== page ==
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What Is the Best Economic Response to the Coronavirus?

Dan Drezner says he thinks there are two ways to ease the economic impact of the coronavirus, via his Washington Post column.

Let’s stipulate that the Trump administration’s response to covid-19 has been less than ideal. Let’s further stipulate that there are unique aspects of this strain of coronavirus compared with past outbreaks. The lack of natural immunity and a long asymptomatic period mean it is very easy to spread. The unequal effect of its impact on people means that the healthy need to make sacrifices to flatten the curve of infection so as not to put unnecessary strain on health infrastructure. This means that large gatherings and long trips should be postponed. In other words, the optimal response generates outsize economic effects to avoid outsize health effects.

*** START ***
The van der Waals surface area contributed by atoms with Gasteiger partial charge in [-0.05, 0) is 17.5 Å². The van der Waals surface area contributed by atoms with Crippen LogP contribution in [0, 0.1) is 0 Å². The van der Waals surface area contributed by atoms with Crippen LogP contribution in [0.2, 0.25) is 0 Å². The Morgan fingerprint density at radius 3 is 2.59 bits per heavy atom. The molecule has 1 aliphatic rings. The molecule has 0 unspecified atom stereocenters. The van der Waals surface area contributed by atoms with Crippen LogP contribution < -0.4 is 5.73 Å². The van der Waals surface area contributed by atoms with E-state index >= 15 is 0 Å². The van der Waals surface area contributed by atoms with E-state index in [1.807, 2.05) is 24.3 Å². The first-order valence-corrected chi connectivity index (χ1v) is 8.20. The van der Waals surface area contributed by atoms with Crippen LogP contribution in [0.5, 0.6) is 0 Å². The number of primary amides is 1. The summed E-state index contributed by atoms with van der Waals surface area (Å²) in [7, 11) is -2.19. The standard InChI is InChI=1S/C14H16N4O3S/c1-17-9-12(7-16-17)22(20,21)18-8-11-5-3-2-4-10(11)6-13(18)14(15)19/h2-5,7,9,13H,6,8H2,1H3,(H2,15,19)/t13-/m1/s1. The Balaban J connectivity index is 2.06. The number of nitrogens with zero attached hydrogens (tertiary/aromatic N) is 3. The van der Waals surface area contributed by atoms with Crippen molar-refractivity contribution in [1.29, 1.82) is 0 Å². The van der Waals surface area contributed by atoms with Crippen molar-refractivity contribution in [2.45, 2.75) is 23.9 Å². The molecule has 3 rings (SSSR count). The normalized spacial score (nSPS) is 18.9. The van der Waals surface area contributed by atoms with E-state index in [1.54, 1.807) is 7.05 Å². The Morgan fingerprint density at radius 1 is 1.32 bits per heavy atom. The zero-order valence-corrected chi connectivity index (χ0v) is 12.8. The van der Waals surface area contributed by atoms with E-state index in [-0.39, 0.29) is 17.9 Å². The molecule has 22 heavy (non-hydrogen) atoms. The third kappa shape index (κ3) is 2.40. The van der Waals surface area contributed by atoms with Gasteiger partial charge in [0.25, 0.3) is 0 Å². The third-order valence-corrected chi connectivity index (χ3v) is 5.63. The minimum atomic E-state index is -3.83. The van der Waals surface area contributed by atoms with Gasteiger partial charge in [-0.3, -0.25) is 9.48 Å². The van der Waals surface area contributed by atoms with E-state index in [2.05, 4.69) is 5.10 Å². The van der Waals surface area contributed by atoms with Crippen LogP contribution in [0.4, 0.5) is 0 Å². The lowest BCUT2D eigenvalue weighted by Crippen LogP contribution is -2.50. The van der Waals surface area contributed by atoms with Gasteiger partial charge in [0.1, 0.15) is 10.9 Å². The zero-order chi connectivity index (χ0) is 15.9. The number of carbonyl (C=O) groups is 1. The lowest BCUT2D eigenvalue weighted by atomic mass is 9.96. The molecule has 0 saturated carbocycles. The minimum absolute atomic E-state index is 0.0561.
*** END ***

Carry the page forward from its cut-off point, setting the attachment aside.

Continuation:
It is safe to say that markets have been roiled by the global spread of the virus. The spread of the virus walloped global supply chains. The supply shocks have since given way to demand shocks. China’s economy has ground to a halt. Italy’s economy is about to do the same. The travel and tourism sectors have been hit hard, and airlines are not far behind. Oil prices have cratered in part because of Saudi-Russian bickering but mostly because of the lack of demand.

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